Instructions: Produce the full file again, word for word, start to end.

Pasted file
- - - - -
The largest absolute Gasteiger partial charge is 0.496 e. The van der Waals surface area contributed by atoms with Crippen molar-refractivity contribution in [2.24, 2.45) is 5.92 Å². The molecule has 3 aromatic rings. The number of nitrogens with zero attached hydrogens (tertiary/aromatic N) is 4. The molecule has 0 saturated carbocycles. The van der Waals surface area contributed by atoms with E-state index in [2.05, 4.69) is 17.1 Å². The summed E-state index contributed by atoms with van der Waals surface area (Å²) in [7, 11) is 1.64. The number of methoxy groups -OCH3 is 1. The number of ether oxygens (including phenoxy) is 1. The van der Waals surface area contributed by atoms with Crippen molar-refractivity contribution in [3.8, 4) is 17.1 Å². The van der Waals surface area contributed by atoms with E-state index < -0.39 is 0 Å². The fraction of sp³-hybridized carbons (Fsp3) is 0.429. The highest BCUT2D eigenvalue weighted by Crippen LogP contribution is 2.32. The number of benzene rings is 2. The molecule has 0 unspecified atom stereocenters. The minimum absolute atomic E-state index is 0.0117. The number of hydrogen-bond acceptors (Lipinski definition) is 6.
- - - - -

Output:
The largest absolute Gasteiger partial charge is 0.496 e. The van der Waals surface area contributed by atoms with Crippen molar-refractivity contribution in [2.24, 2.45) is 5.92 Å². The molecule has 3 aromatic rings. The number of nitrogens with zero attached hydrogens (tertiary/aromatic N) is 4. The molecule has 0 saturated carbocycles. The van der Waals surface area contributed by atoms with E-state index in [2.05, 4.69) is 17.1 Å². The summed E-state index contributed by atoms with van der Waals surface area (Å²) in [7, 11) is 1.64. The number of methoxy groups -OCH3 is 1. The number of ether oxygens (including phenoxy) is 1. The van der Waals surface area contributed by atoms with Crippen molar-refractivity contribution in [3.8, 4) is 17.1 Å². The van der Waals surface area contributed by atoms with E-state index < -0.39 is 0 Å². The fraction of sp³-hybridized carbons (Fsp3) is 0.429. The highest BCUT2D eigenvalue weighted by Crippen LogP contribution is 2.32. The number of benzene rings is 2. The molecule has 0 unspecified atom stereocenters. The minimum absolute atomic E-state index is 0.0117. The number of hydrogen-bond acceptors (Lipinski definition) is 6.